Objective: This study was conducted to explore the scope of practice for occupational audiologists in the mining industry and the audiologists' involvement in hearing conservation programmes in South African mines. Additionally, this study investigated the mining industry's role in the audiologists' involvement, and assessed the audiologists' levels of preparedness for working in occupational audiology. Methods: In-depth, qualitative telephone and face-to face interviews were conducted with seven occupational audiologists involved in the management of occupational, noise-induced hearing loss (ONIHL) in the South African mining sector. Snowball sampling was utilized to recruit possible participants for this study. Data were analysed using inductive thematic analysis. Results: The following themes were identified: scope-context misalignment, juniorization of the experts, audiologists are important... but for what?, and limited training in occupational audiology. Conclusions: Our evidence highlights important gaps in HCPs in South Africa. The fact that the audiologists responsible for the management of ONIHL are only minimally and peripherally involved may play a significant role in the lack of progress reported in the management of ONIHL in the South African mining sector.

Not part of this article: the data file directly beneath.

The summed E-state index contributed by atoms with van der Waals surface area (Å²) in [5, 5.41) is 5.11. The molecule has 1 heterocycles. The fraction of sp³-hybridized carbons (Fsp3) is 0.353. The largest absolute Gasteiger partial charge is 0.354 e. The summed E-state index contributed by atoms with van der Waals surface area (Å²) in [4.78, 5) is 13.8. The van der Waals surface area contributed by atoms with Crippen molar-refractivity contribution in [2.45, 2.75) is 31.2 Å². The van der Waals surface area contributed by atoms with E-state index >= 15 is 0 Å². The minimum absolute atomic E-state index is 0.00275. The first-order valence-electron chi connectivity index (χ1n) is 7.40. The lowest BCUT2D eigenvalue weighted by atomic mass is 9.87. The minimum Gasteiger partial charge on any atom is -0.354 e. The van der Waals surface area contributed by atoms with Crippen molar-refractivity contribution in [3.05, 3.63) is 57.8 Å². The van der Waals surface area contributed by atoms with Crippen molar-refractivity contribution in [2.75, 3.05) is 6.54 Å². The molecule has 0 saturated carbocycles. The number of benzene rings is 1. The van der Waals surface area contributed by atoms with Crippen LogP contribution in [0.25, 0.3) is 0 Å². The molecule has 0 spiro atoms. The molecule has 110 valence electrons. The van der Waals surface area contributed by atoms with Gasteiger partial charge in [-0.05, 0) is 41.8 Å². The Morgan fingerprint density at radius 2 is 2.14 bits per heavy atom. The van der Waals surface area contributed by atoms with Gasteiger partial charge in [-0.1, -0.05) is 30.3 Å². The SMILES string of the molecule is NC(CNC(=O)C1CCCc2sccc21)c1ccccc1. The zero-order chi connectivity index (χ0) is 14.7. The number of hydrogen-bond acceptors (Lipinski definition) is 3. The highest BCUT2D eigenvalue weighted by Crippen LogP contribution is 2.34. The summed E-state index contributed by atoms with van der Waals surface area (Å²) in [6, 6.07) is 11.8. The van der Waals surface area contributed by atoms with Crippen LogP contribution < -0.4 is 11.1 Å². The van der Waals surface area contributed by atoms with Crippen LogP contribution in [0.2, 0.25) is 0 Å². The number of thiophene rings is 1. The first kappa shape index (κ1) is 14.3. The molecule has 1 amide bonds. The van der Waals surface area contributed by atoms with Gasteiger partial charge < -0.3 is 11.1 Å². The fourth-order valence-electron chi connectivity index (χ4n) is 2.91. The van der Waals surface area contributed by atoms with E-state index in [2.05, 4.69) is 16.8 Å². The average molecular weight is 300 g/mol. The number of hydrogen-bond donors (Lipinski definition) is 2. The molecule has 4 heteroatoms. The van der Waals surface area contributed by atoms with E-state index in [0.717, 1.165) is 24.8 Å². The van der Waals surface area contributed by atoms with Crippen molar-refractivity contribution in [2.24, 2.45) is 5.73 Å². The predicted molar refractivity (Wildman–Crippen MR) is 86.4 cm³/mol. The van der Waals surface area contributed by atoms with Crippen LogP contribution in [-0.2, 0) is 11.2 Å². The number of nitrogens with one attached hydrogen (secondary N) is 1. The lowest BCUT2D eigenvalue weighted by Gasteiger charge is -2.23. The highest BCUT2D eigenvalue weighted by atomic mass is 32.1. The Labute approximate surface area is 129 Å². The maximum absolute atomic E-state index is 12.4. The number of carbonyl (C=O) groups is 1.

[Purpose] This study aimed to investigate Japanese physical therapists’ attitudes of evidence-based practice and clinical practice guidelines. [Subjects and Methods] In 2014, a cross-sectional postal mail survey using a self-administered questionnaire was conducted. Of 2,982 physical therapists belonging to the Chiba Prefecture Physical Therapist Association, 1,000 were randomly selected. The questionnaire comprised 42 items pertaining to the attitudes of and behavior toward evidence-based practice and clinical practice guidelines. It was investigated to reveal the relationship between clinical practice guidelines/evidence-based practice and therapist characteristics. [Results] The response rate was 39.6%, and 384 questionnaires were available. The main results were as follows: 83.3% participants agreed to the importance of evidence-based practice, 77.1% agree to that evidence-based practice supports clinical decision of physical therapists, and about 11% agreed to have been educated about evidence-based practice. Then, 29.2% used, 54.9% agreed to the importance of, and 13.3% agreed to the utility of clinical practice guidelines. An important factor related mostly to a positive attitude, knowledge and behavior of evidence-based practice and clinical practice guidelines was participating in research activities. [Conclusion] Many of physical therapists do not use and understand the importance of clinical practice guidelines. Participating in research activities may partially contribute to improving these conditions.